APPEAL: Support those affected by devastating floods in Bangladesh

  • Last updated: 5 September 2017

Since 11 August 2017, heavy monsoon rains have caused intense flooding across more than one third of Bangladesh. India and Nepal have also witnessed unprecedented flooding. Latest figures show over 1,200 people have been killed, 1 million+ are displaced and 41 million are affected. Aid workers warn of severe food shortages, and water-borne diseases.

In Bangladesh, an estimated total of 101,683 houses are reported to have been destroyed and 619,834 have been partially damaged; 145 persons are known to have lost their lives due to the floods.
— United Nations

Many of the communities we support across Dinajpur, have been greatly affected. In particular, Jogen Babu Maath slum. The community was evacuated to a local school, as flood waters reached 7ft. Over the past couple of weeks waters have receded, leaving behind a wake of devastation. Debris lines the streets, earthen paths are mixed with sewerage, septic tanks are full leaving no usable toilets, and the tubewells are contaminated.

With the flood waters receding, there is a possibility of an epidemic. We fear the outbreak of water-borne diseases if clean water is not ensured soon.
— Bangladesh's Disaster Management Department

We are working to support these communities. Our first priority is access to clean water and sanitation. We are also aiding debris removal, including the open sewers as well as providing guidance and best practice for disinfection of homes and assets. We welcome donations, and have created a dedicated fund >>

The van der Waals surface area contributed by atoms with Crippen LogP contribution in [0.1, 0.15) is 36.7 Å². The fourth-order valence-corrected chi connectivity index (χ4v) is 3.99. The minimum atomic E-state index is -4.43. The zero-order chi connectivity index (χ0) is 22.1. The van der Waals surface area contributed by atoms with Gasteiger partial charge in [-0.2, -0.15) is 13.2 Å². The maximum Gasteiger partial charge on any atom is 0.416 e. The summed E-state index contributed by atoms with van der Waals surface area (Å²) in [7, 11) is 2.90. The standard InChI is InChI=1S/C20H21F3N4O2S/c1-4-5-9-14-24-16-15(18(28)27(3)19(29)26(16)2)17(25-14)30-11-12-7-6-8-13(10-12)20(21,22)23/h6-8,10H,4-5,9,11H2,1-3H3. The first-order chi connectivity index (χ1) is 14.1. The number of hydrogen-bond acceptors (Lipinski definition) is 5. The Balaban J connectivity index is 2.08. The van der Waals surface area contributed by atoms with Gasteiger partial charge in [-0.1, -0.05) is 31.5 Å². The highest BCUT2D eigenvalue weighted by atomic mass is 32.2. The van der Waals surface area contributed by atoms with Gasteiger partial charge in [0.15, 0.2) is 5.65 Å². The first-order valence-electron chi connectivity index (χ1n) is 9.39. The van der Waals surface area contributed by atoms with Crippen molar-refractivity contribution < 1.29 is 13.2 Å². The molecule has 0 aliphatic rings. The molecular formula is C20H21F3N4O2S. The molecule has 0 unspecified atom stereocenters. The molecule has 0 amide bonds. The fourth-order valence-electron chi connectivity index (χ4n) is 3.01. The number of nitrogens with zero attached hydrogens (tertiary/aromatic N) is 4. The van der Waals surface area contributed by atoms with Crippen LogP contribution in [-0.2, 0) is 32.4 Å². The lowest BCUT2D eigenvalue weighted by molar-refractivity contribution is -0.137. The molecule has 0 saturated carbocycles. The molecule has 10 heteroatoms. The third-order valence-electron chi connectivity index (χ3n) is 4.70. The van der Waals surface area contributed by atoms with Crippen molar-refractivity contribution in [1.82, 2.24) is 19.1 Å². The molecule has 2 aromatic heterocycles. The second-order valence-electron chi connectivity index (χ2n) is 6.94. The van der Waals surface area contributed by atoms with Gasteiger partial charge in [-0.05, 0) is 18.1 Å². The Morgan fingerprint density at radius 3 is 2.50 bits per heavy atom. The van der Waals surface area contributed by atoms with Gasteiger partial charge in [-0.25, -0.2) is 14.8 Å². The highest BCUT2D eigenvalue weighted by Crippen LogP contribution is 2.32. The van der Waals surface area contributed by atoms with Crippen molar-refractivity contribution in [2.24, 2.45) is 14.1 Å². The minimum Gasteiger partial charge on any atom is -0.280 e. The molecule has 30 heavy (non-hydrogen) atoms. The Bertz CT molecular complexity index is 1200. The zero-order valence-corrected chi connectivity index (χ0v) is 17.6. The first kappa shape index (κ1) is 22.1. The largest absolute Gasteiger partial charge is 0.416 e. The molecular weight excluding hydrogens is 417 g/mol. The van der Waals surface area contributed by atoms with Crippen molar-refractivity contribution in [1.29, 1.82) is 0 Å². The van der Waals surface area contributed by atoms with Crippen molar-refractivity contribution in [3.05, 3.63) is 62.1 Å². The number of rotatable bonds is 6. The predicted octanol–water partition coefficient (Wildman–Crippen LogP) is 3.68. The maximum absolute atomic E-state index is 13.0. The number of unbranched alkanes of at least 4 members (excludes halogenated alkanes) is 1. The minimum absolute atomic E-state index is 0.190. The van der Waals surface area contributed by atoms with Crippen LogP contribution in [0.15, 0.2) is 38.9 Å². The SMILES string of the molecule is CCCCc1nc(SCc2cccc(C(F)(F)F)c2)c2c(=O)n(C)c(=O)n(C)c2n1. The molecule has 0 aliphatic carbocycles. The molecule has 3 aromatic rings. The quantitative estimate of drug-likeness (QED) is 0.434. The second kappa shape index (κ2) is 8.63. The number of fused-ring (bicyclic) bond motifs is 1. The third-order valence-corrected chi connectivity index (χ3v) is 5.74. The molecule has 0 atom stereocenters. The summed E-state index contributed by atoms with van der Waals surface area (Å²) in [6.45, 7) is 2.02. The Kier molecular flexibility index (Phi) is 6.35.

AzuKo updates:

  • In JBM slum there are currently only a few working toilets - the majority of septic tanks and soakaways have been flooded. We have now emptied, disinfected and opened the sanitation and shower facility. This will remain open to the community, with no membership fee, during August and September.

We are:

  • Shock chlorinating 47 tubewells
  • Supporting the disinfection of homes and assets
  • Providing personal protective equipment (PPE)
  • Distributing guidance for water, sanitation and hygiene practices for short-term and long-term
  • Working with the community and POCAA to develop pre-preparedness strategies for future extreme weather events

More rain is forecast, and the situation could deteriorate. We will be working with the Asia Arsenic Network (AAN), to assess water sources over the remaining monsoon period.


In Bangladesh alone, more than 13,000 cases of waterborne diseases including diarrhoea as well as respiratory infections have been reported in the affected areas over the past three weeks.
— IFRC (05.09.2017)